Haringey blogger: Why missing Banksy piece represents exploitation of the working man
12:05 22 February 2013
Wood Green resident Rachella Sinclair says the street art’s disappearance is so much more than the loss of a tourist attraction
When Banksy’s ‘Slave Labour’ piece, also known as Bunting Boy, popped up in Wood Green last summer, it brought a little spark of light to our somewhat dingy high street.
Painted just before the Queen’s Diamond Jubilee celebrations and located on the side of Poundland, it delivered a slap on the hand of the cheap retailer and a reminder to shoppers who might stop and pause before buying their celebratory decorations.
Banksy fans flocked to see it and I felt a twinge of pride that something other than cheap tat was drawing people to our high road.
It brought much-needed positive attention to Wood Green instead of the usual ugly image often spread in the news and on Twitter.
Street art is often somewhat controversial and Bunting Boy was no different. Haringey Council put a piece of Perspex over the artwork to protect it. This angered a few street art purists - while other members of the community were relieved to see it protected.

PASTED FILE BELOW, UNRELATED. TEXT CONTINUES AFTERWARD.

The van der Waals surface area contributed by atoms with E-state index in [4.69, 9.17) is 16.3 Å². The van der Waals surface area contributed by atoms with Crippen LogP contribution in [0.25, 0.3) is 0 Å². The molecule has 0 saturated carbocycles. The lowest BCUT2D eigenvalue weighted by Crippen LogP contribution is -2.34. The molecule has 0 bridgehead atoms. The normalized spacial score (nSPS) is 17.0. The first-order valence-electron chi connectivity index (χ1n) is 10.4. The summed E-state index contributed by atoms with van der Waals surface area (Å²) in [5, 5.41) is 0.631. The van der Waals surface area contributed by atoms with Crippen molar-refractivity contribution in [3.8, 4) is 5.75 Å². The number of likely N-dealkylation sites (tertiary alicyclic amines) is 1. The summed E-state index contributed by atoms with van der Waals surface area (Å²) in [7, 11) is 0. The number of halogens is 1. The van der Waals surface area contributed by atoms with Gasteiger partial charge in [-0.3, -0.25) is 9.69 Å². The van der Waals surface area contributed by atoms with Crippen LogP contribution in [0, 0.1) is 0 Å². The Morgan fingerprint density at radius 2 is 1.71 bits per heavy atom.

Then someone painted the whole wall, including the Perspex. Cynics may believe that this was a ploy to take the piece out of the public eye but perhaps it was simply a genuine mistake made by a painter.
After local websites posted photos of the deed, someone cleaned the paint off the Perspex, revealing the Banksy again and all was well, until this weekend when the whole piece was removed from the wall and put up for auction by a company in Florida, Fine art auctions, Miami, with a guide price of £450,00.
Our little spark of light has now been turned into a commodity for a rich collector. It’s a sad loss. The transitory and underground nature of street art means that something probably would have happened to it eventually, but does that give someone the right to sell the work? Who does street art ultimately belong to? I would argue that it belongs to the public it was created for.
A graffiti artist I know who was prolific in east London before he moved to Berlin seems to back up this belief. He says: “The work I make is for my community and my neighbours. If I can put a smile on one of my neighbour’s faces, or encourage a member of my community to use their brain a little more, then I indirectly reap the reward from this.”
To me the missing Banksy is much more than the loss of a tourist attraction on the high road. To me, it’s an example of how those who have money exploit those who don’t: the artists who created work that others profit from, and the people who live close to high streets where landlords charge rents too high for local businesses, thus creating clusters of betting shops and chain shops selling throwaway merchandise.
When the small joys are taken away from us in the name of profit, what is left? What happens to neighbourhoods where the people are made to feel unimportant and unworthy of anything nice? We only have to look as far as the summer of 2011, when Wood Green High Road was hard hit by the London riots, to see the answer.